I wanted to be a biologist since Grade 6 when I first saw a scientist give a slide show at my school… from early on, I knew I wanted to be a researcher but it took me a while to figure out what kind of science I wanted to do. In college, I worked on a few projects investigating the evolution and ecology of flowering plants, and I have been doing that ever since.
I came to DePauw in 1999 after completing my Ph.D. examining the genetics and ecology of sex determination in a native Indiana wildflower. These days, I enjoy working with all kinds of students who are willing to ask observe the world and ask questions from the plants’ point of view. Usually my students and I study how plants change physically and chemically in response to environmental stress.
I collaborate with DePauw students on almost all of my research projects, and students often have a voice in designing the experiments we perform. I have worked with dozens of students who have gone on to have careers from surgeons to botanists to National Park rangers.
Summer student-faculty research at DePauw gives students a chance to feel how research really works on a full-time basis – from the creative parts involved in project design (Hey, could we study this? How?), to the utterly tedious parts (Whose idea was it to grind up 650 flower parts into little tubes?). We have a good time and get a lot done.
Lines of Research
INTEREST A - (ONGOING) Why does bouncing bet blush? Evolution and ecology of floral color change in Saponaria officinalis
INTEREST B - (ONGOING) Primary succession and community rehabilitation in an abandoned limestone quarry
INTEREST C - Plant pigments and environmental stress
INTEREST D - Sex and gender in plant biology and feminist theory
Floral color variation in Saponaria represents a classic biological problem: how does variation persist in the face of natural selection? Individual flowers of bouncing bet (Saponaria officinalis) change color, from white to pink, as they develop. Our team has demonstrated that a plant’s physical environment, as well as its genetic background, contribute to the amount of pigment its flowers produce. We also discovered that pollinators preferentially visit white flowers when given a choice between white and bright pink flowers. Now we are wondering why the flowers continue to turn pink even when it seems to be bad for their reproduction.
Every year, we form Team Saponaria, a group of DePauw students and faculty who work with a group of faculty and students at University of Indianapolis. The cross-campus collaborations led by me and Dr. Sandra Davis at UIndy are always fun and productive!
In this article from Team Saponaria in 2013, five students*, my collaborator Sandy Davis and I demonstrated that pollinators discriminate against pink flowers, and that male- and female-phase flowers have substantially different color, size, and shape in this species.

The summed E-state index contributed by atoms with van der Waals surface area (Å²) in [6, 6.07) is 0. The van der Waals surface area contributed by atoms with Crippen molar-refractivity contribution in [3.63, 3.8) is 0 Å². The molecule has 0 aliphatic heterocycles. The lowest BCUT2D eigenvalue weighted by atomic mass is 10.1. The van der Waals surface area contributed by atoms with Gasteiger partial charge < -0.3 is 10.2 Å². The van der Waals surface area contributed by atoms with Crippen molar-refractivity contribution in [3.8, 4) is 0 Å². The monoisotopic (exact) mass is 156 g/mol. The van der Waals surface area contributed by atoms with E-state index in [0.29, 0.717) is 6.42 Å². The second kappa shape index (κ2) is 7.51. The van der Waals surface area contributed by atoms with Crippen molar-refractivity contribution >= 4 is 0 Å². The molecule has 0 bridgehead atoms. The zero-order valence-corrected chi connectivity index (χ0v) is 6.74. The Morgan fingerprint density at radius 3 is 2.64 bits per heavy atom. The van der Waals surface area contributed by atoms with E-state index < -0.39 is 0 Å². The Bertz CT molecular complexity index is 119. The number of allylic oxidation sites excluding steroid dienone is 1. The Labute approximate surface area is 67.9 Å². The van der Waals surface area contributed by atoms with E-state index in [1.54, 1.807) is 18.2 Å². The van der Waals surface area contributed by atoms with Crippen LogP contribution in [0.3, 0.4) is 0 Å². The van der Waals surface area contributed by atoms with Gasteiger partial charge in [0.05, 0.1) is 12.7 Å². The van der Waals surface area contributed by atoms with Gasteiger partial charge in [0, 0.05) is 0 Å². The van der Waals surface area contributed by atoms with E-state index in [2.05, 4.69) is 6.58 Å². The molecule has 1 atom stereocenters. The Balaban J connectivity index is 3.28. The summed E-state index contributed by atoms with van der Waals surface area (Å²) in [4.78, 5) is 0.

Citation: Davis, S. L., D. A. Dudle, J. R. Nawrocki*, L. M. Freestone*, P. Konieczny*, M. B. Tobin*, and M. M. Britton*. 2014. Sexual dimorphism of staminate- and pistillate-phase flowers of Saponaria officinalis (Bouncing bet) affects pollinator behavior and seed set. PLoS ONE 9(4): e93615. doi:10.1371/journal.pone.0093615
Several students and I are taking the initial steps toward a long-term project of establishing a native plant community similar to limestone cedar glades in the limestone quarry at the DePauw Nature Park. We love the idea of using this human-scarred landscape as a habitat that may support rare Indiana native plants.
In a related project, my Conservation Biology students and I have been mapping the spread of an invasive plant, Phragmites australis in the Quarry for over 10 years. Our data suggests that, without intervention, invasive plants will continue dominate the harsh landscape of the quarry bottom.
PUBLICATIONS FROM PAST PROJECTS
I collaborated with several students* and Dr. Bryan Hanson (DePauw Chemistry & Biochemistry) to describe genetic and environmental variation in the chemical responses of the stress-tolerant plant Portulaca oleracea to extreme salt stress.
Citation: Mulry, K.R.*, B.A. Hanson, and D.A. Dudle. 2015. Alternative strategies in response to saline stress in two varieties of Portulaca oleracea (Purslane). PLoS ONE 10(9): e0138723. doi:10.1371/journal.pone.0138723
In collaboration with Dr. Kevin Gould (Victoria University, New Zealand), I investigated hypotheses for why so many stems turn red when exposed to environmental stress. It turns out the red pigment shields the stems’ chloroplasts from oxidative damage caused by excess light.
Citation: Gould, K.S., Dudle, D.A., and Neufeld, HS. 2010. Why some stems are red: Cauline anthocyanins shield photosystem II against high light stress. Journal of Experimental Botany 61(10): 2707-2717.
How does research influence Teaching at DePauw?
My research has powerfully influenced my teaching, and vice versa. As an experimentalist, I feel a responsibility to help my students in the classroom learn to design rigorous studies, identify and test their assumptions, and communicate their findings clearly. In my lower-level classes such as Plant Biology, students design short-term studies, and in my upper-level classes such as Conservation Biology students spend much of the semester designing and carrying out original research projects. And sometimes those independent projects morph and grow into long-term studies my research group can investigate for years. DePauw is a great place for my teaching and research to interact in productive ways, in the lab and in the field.